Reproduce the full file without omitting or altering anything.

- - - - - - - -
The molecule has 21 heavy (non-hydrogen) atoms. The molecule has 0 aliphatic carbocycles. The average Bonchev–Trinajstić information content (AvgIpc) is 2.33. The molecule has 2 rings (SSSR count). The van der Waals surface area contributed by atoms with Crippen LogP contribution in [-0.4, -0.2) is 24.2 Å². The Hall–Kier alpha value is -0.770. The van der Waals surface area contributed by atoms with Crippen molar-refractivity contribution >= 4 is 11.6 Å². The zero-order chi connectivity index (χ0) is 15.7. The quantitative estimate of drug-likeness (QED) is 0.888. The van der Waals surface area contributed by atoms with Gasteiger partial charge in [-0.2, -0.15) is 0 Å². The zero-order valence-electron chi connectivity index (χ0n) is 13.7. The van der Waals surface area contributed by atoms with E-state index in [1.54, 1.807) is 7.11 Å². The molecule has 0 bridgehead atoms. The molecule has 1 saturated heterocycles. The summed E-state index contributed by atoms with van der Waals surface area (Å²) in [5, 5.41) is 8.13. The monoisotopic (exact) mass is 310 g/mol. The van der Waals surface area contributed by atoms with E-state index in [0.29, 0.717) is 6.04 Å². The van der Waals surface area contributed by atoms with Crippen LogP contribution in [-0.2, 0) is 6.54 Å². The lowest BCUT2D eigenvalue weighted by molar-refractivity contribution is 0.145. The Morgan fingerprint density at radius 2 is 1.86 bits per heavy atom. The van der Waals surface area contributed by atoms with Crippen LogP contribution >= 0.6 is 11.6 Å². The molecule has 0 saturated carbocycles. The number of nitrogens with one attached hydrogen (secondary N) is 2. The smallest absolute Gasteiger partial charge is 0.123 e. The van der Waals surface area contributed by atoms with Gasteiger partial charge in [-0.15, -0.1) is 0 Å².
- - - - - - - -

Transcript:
The molecule has 21 heavy (non-hydrogen) atoms. The molecule has 0 aliphatic carbocycles. The average Bonchev–Trinajstić information content (AvgIpc) is 2.33. The molecule has 2 rings (SSSR count). The van der Waals surface area contributed by atoms with Crippen LogP contribution in [-0.4, -0.2) is 24.2 Å². The Hall–Kier alpha value is -0.770. The van der Waals surface area contributed by atoms with Crippen molar-refractivity contribution >= 4 is 11.6 Å². The zero-order chi connectivity index (χ0) is 15.7. The quantitative estimate of drug-likeness (QED) is 0.888. The van der Waals surface area contributed by atoms with Gasteiger partial charge in [-0.2, -0.15) is 0 Å². The zero-order valence-electron chi connectivity index (χ0n) is 13.7. The van der Waals surface area contributed by atoms with E-state index in [1.54, 1.807) is 7.11 Å². The molecule has 0 bridgehead atoms. The molecule has 1 saturated heterocycles. The summed E-state index contributed by atoms with van der Waals surface area (Å²) in [5, 5.41) is 8.13. The monoisotopic (exact) mass is 310 g/mol. The van der Waals surface area contributed by atoms with E-state index in [0.29, 0.717) is 6.04 Å². The van der Waals surface area contributed by atoms with Crippen LogP contribution in [-0.2, 0) is 6.54 Å². The lowest BCUT2D eigenvalue weighted by molar-refractivity contribution is 0.145. The Morgan fingerprint density at radius 2 is 1.86 bits per heavy atom. The van der Waals surface area contributed by atoms with Crippen LogP contribution >= 0.6 is 11.6 Å². The molecule has 0 saturated carbocycles. The number of nitrogens with one attached hydrogen (secondary N) is 2. The smallest absolute Gasteiger partial charge is 0.123 e. The van der Waals surface area contributed by atoms with Gasteiger partial charge in [-0.15, -0.1) is 0 Å².